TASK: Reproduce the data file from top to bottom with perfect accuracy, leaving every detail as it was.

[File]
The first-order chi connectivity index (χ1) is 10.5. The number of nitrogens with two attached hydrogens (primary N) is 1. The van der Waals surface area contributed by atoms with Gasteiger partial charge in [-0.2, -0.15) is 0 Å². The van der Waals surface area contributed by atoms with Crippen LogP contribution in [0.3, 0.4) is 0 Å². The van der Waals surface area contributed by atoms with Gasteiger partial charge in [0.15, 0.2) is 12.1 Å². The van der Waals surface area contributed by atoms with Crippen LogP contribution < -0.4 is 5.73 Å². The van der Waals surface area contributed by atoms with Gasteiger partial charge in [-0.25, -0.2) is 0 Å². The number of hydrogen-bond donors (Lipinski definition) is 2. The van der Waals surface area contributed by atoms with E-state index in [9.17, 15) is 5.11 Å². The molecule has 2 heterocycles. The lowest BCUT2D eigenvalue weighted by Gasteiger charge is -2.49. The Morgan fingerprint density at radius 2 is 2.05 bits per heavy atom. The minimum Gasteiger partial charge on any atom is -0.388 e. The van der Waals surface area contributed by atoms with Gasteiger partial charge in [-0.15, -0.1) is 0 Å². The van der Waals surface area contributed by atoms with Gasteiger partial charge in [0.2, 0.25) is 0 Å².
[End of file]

The first-order chi connectivity index (χ1) is 10.5. The number of nitrogens with two attached hydrogens (primary N) is 1. The van der Waals surface area contributed by atoms with Gasteiger partial charge in [-0.2, -0.15) is 0 Å². The van der Waals surface area contributed by atoms with Crippen LogP contribution in [0.3, 0.4) is 0 Å². The van der Waals surface area contributed by atoms with Gasteiger partial charge in [0.15, 0.2) is 12.1 Å². The van der Waals surface area contributed by atoms with Crippen LogP contribution < -0.4 is 5.73 Å². The van der Waals surface area contributed by atoms with Gasteiger partial charge in [-0.25, -0.2) is 0 Å². The number of hydrogen-bond donors (Lipinski definition) is 2. The van der Waals surface area contributed by atoms with E-state index in [9.17, 15) is 5.11 Å². The molecule has 2 heterocycles. The lowest BCUT2D eigenvalue weighted by Gasteiger charge is -2.49. The Morgan fingerprint density at radius 2 is 2.05 bits per heavy atom. The minimum Gasteiger partial charge on any atom is -0.388 e. The van der Waals surface area contributed by atoms with Gasteiger partial charge in [-0.15, -0.1) is 0 Å². The van der Waals surface area contributed by atoms with Gasteiger partial charge in [0.2, 0.25) is 0 Å².